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Certis Debuts AI Technology To Identify Aedes Mosquitoes

Wong Pei Ting, Today

Artificial intelligence (AI) is being used to recognise mosquito species fast and help fight dengue fever in Singapore.

SINGAPORE — Artificial intelligence (AI) is being used to recognise mosquito species fast and help fight dengue fever in Singapore, where the number of cases of the mosquito-borne disease has hit a four-year high.

From June 1, security firm Certis, owned by state investment firm Temasek Holdings, will begin testing an AI-enabled system that may someday predict dengue hot spots before they emerge.

The technology’s key advantage is that it can identify mosquito species in 40 milliseconds and also the gender very quickly. Only the female Aedes aegypti mosquito bites and spreads dengue.

Field officers may soon snap a photograph of a mosquito they find in an area and be able to tell on the spot if they are indeed dengue-spreading mosquitoes. 

This will speed up the time taken to eradicate mosquito breeding spots.

Currently, mosquitoes are collected and taken back to the laboratory, where trained lab technicians each take 15 to 25 seconds to scrutinise one sample.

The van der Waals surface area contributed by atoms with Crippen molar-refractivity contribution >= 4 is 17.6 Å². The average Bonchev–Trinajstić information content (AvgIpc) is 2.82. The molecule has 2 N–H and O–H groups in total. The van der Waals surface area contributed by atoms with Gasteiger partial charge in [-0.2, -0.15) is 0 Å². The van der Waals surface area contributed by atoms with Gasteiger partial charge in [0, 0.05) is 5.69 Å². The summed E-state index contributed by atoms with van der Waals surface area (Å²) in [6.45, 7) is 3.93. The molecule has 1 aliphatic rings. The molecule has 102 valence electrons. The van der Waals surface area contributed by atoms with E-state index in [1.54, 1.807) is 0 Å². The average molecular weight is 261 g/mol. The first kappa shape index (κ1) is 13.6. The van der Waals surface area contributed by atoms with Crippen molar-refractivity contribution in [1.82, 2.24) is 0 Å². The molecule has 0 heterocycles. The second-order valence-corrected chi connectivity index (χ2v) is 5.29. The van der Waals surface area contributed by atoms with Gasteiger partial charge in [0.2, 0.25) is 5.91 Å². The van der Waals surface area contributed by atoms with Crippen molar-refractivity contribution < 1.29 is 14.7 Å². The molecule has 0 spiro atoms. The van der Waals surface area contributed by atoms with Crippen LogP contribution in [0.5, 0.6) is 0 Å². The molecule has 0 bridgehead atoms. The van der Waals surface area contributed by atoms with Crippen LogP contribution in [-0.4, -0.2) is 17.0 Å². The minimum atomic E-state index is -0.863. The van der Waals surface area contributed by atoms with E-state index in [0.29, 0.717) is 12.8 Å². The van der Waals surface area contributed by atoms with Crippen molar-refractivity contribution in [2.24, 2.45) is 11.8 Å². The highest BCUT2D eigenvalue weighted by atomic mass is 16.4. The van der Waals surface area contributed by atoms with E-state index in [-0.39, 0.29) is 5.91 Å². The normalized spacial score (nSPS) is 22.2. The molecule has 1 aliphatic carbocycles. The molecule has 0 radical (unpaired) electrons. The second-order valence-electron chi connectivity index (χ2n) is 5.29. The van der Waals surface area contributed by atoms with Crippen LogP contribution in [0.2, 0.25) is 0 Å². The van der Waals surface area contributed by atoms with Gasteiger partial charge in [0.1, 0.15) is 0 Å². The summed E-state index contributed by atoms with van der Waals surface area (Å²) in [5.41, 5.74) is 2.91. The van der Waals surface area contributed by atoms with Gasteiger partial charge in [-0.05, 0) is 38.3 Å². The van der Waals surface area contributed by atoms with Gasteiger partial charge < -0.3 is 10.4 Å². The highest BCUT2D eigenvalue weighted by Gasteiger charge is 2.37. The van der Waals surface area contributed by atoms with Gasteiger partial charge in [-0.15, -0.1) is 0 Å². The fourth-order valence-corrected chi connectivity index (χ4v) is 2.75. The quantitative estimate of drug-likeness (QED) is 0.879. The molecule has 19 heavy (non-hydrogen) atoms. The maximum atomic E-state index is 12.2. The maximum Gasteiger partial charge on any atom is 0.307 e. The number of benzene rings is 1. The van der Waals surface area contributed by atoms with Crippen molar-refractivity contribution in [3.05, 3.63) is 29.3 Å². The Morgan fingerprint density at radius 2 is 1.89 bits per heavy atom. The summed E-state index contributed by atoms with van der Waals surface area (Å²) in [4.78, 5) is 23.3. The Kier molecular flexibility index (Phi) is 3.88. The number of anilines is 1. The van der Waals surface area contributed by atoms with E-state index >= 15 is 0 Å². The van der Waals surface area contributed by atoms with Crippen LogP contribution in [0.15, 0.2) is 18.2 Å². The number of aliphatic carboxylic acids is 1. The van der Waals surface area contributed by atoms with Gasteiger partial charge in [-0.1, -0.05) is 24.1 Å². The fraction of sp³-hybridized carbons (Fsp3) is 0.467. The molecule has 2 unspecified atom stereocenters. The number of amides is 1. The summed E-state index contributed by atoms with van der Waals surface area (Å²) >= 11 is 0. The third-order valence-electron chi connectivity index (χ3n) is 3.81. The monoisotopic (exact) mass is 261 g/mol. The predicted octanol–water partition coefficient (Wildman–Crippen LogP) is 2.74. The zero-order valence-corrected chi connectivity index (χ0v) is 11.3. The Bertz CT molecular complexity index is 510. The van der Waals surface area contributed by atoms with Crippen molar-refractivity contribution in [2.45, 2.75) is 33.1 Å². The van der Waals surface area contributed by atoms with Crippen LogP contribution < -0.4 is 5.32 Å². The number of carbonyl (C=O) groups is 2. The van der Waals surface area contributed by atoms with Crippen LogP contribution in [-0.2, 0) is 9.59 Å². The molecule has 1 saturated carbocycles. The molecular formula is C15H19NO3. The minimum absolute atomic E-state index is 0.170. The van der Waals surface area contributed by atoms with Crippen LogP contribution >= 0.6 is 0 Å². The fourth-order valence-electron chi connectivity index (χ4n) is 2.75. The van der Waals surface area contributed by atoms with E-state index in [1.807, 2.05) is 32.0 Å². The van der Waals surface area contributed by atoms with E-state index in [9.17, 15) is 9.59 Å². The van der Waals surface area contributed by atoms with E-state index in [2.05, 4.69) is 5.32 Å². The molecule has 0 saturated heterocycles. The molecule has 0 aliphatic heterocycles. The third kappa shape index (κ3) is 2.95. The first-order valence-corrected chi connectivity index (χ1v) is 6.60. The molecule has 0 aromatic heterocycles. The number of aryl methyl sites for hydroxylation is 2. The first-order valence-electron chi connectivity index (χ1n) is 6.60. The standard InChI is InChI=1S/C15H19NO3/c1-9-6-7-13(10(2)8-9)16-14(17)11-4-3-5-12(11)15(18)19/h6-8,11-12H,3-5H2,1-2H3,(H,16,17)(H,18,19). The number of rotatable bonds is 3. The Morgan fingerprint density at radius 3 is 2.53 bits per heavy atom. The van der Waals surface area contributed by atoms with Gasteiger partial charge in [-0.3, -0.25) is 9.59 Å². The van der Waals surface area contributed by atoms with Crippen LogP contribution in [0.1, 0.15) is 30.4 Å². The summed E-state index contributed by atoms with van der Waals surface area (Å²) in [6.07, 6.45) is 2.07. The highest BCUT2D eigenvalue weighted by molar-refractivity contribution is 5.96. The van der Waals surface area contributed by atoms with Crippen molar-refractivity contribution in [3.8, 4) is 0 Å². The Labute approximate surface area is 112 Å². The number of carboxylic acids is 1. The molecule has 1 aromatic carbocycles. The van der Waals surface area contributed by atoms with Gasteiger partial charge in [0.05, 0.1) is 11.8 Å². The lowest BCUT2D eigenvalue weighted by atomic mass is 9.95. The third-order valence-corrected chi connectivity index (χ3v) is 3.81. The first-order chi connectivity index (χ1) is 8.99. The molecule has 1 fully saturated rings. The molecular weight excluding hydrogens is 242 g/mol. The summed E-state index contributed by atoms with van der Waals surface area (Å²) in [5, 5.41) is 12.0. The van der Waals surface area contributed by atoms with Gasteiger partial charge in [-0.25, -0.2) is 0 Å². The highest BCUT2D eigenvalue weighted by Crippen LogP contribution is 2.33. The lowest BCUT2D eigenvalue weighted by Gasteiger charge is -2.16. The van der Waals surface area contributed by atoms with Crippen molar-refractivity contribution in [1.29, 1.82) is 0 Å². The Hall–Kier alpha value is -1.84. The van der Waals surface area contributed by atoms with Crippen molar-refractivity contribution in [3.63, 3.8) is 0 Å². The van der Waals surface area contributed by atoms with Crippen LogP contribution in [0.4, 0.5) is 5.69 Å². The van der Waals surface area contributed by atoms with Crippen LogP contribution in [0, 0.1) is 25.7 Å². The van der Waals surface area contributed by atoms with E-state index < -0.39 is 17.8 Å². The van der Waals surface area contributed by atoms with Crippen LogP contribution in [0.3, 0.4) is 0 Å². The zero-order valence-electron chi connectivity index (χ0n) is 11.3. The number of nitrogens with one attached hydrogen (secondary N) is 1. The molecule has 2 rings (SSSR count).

Announcing the news at a virtual press conference on Wednesday (May 27), Mr Fuji Foo, Certis’ chief digital officer, said that its system can read 1,000 samples in 40 seconds, and decipher each of the species with 98 per cent accuracy.

It can tell the mosquitoes’ gender apart with 97-per-cent accuracy.

In the past eight months that the system was being developed, more than 68,000 photograph samples of mosquitoes were used to build the AI to tell the mosquitoes apart.

Future data samples collected through the system may still contribute to helping the authorities nail down the geographical distribution of the mosquitoes.

Certis is already engaged by the National Environment Agency (NEA) to support its efforts to reduce the Aedes mosquito population by trapping and collecting mosquitoes.

Last month, NEA warned that the number of dengue cases in 2020 is projected to surpass 2019’s figure, as almost 5,800 dengue cases were reported as of mid-April — more than double that over the same period in 2019.

Nearly 16,000 dengue cases were reported last year, dwarfing the 2,773 cases in 2017 and 3,283 in 2018.

In the next phase, the system will be fed more data of reported dengue cases, weather conditions, population density, water levels and vegetation cover before it can find correlations among these variables to identify up-and-coming hot spots.

The AI-powered system would need six to eight months in this phase before a critical amount of data is available for the system to find these correlations, Mr Foo said.

Read the full story on Today

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